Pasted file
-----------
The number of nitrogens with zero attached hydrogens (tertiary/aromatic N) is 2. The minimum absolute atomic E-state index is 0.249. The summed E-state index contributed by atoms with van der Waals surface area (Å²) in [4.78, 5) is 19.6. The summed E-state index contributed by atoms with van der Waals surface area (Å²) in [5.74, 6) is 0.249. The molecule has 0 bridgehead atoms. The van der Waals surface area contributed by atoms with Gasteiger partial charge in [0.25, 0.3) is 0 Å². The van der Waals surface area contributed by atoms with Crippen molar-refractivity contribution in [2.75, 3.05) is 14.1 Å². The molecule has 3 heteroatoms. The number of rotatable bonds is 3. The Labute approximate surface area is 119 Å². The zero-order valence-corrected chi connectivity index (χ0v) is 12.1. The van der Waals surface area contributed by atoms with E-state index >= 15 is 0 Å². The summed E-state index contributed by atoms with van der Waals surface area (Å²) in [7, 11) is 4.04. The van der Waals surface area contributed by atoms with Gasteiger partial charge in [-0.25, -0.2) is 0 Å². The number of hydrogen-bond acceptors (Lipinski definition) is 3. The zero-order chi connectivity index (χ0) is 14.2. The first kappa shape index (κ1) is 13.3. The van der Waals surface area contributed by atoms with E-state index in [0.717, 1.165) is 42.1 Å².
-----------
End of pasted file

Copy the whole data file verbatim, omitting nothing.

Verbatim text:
The number of nitrogens with zero attached hydrogens (tertiary/aromatic N) is 2. The minimum absolute atomic E-state index is 0.249. The summed E-state index contributed by atoms with van der Waals surface area (Å²) in [4.78, 5) is 19.6. The summed E-state index contributed by atoms with van der Waals surface area (Å²) in [5.74, 6) is 0.249. The molecule has 0 bridgehead atoms. The van der Waals surface area contributed by atoms with Gasteiger partial charge in [0.25, 0.3) is 0 Å². The van der Waals surface area contributed by atoms with Crippen molar-refractivity contribution in [2.75, 3.05) is 14.1 Å². The molecule has 3 heteroatoms. The number of rotatable bonds is 3. The Labute approximate surface area is 119 Å². The zero-order valence-corrected chi connectivity index (χ0v) is 12.1. The van der Waals surface area contributed by atoms with E-state index >= 15 is 0 Å². The summed E-state index contributed by atoms with van der Waals surface area (Å²) in [7, 11) is 4.04. The van der Waals surface area contributed by atoms with Gasteiger partial charge in [-0.25, -0.2) is 0 Å². The number of hydrogen-bond acceptors (Lipinski definition) is 3. The zero-order chi connectivity index (χ0) is 14.2. The first kappa shape index (κ1) is 13.3. The van der Waals surface area contributed by atoms with E-state index in [0.717, 1.165) is 42.1 Å².